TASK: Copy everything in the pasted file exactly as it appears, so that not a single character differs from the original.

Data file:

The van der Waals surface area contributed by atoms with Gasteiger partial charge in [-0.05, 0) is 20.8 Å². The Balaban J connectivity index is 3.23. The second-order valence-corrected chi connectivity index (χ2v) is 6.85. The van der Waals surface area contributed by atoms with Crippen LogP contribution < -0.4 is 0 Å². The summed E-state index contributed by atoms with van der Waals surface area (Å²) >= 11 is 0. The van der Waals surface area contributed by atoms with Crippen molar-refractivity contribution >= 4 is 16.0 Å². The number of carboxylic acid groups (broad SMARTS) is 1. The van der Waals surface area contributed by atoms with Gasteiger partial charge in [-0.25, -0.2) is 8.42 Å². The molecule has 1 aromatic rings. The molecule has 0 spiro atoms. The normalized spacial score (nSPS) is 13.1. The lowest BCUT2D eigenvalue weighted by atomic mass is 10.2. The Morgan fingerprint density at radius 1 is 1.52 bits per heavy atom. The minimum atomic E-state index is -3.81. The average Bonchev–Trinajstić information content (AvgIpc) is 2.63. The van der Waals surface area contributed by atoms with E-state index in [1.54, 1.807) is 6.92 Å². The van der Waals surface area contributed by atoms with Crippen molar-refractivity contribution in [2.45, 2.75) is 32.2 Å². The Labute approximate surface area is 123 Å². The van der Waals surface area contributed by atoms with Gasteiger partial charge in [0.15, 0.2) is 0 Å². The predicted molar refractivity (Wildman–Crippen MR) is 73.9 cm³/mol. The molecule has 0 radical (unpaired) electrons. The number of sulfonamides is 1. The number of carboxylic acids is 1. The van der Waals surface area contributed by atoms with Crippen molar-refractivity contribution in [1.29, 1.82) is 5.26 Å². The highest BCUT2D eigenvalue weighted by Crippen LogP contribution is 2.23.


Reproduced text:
The van der Waals surface area contributed by atoms with Gasteiger partial charge in [-0.05, 0) is 20.8 Å². The Balaban J connectivity index is 3.23. The second-order valence-corrected chi connectivity index (χ2v) is 6.85. The van der Waals surface area contributed by atoms with Crippen LogP contribution < -0.4 is 0 Å². The summed E-state index contributed by atoms with van der Waals surface area (Å²) >= 11 is 0. The van der Waals surface area contributed by atoms with Crippen molar-refractivity contribution >= 4 is 16.0 Å². The number of carboxylic acid groups (broad SMARTS) is 1. The van der Waals surface area contributed by atoms with Gasteiger partial charge in [-0.25, -0.2) is 8.42 Å². The molecule has 1 aromatic rings. The molecule has 0 spiro atoms. The normalized spacial score (nSPS) is 13.1. The lowest BCUT2D eigenvalue weighted by atomic mass is 10.2. The Morgan fingerprint density at radius 1 is 1.52 bits per heavy atom. The minimum atomic E-state index is -3.81. The average Bonchev–Trinajstić information content (AvgIpc) is 2.63. The van der Waals surface area contributed by atoms with E-state index in [1.54, 1.807) is 6.92 Å². The van der Waals surface area contributed by atoms with Crippen molar-refractivity contribution in [2.45, 2.75) is 32.2 Å². The Labute approximate surface area is 123 Å². The van der Waals surface area contributed by atoms with Gasteiger partial charge in [0.15, 0.2) is 0 Å². The predicted molar refractivity (Wildman–Crippen MR) is 73.9 cm³/mol. The molecule has 0 radical (unpaired) electrons. The number of sulfonamides is 1. The number of carboxylic acids is 1. The van der Waals surface area contributed by atoms with Crippen molar-refractivity contribution in [1.29, 1.82) is 5.26 Å². The highest BCUT2D eigenvalue weighted by Crippen LogP contribution is 2.23.